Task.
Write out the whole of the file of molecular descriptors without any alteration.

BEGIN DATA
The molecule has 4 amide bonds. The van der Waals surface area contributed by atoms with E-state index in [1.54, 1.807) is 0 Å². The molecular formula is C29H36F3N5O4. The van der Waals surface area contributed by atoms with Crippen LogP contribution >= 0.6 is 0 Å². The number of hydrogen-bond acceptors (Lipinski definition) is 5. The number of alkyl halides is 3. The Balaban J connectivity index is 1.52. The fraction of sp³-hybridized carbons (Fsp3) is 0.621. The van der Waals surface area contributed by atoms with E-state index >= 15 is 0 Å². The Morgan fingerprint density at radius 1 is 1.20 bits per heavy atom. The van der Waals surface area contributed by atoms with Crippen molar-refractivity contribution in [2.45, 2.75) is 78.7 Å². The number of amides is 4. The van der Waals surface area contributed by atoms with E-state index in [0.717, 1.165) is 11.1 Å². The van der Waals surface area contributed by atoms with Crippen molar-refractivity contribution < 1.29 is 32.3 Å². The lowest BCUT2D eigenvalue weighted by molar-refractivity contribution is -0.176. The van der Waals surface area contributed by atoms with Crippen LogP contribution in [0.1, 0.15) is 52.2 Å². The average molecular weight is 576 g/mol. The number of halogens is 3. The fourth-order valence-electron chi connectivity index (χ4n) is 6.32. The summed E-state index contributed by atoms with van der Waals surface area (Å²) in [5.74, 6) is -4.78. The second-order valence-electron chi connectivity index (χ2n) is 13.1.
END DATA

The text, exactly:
The molecule has 4 amide bonds. The van der Waals surface area contributed by atoms with E-state index in [1.54, 1.807) is 0 Å². The molecular formula is C29H36F3N5O4. The van der Waals surface area contributed by atoms with Crippen LogP contribution >= 0.6 is 0 Å². The number of hydrogen-bond acceptors (Lipinski definition) is 5. The number of alkyl halides is 3. The Balaban J connectivity index is 1.52. The fraction of sp³-hybridized carbons (Fsp3) is 0.621. The van der Waals surface area contributed by atoms with E-state index >= 15 is 0 Å². The Morgan fingerprint density at radius 1 is 1.20 bits per heavy atom. The van der Waals surface area contributed by atoms with Crippen molar-refractivity contribution in [2.45, 2.75) is 78.7 Å². The number of amides is 4. The van der Waals surface area contributed by atoms with E-state index in [0.717, 1.165) is 11.1 Å². The van der Waals surface area contributed by atoms with Crippen molar-refractivity contribution < 1.29 is 32.3 Å². The lowest BCUT2D eigenvalue weighted by molar-refractivity contribution is -0.176. The van der Waals surface area contributed by atoms with Crippen LogP contribution in [0.1, 0.15) is 52.2 Å². The average molecular weight is 576 g/mol. The number of halogens is 3. The fourth-order valence-electron chi connectivity index (χ4n) is 6.32. The summed E-state index contributed by atoms with van der Waals surface area (Å²) in [5.74, 6) is -4.78. The second-order valence-electron chi connectivity index (χ2n) is 13.1.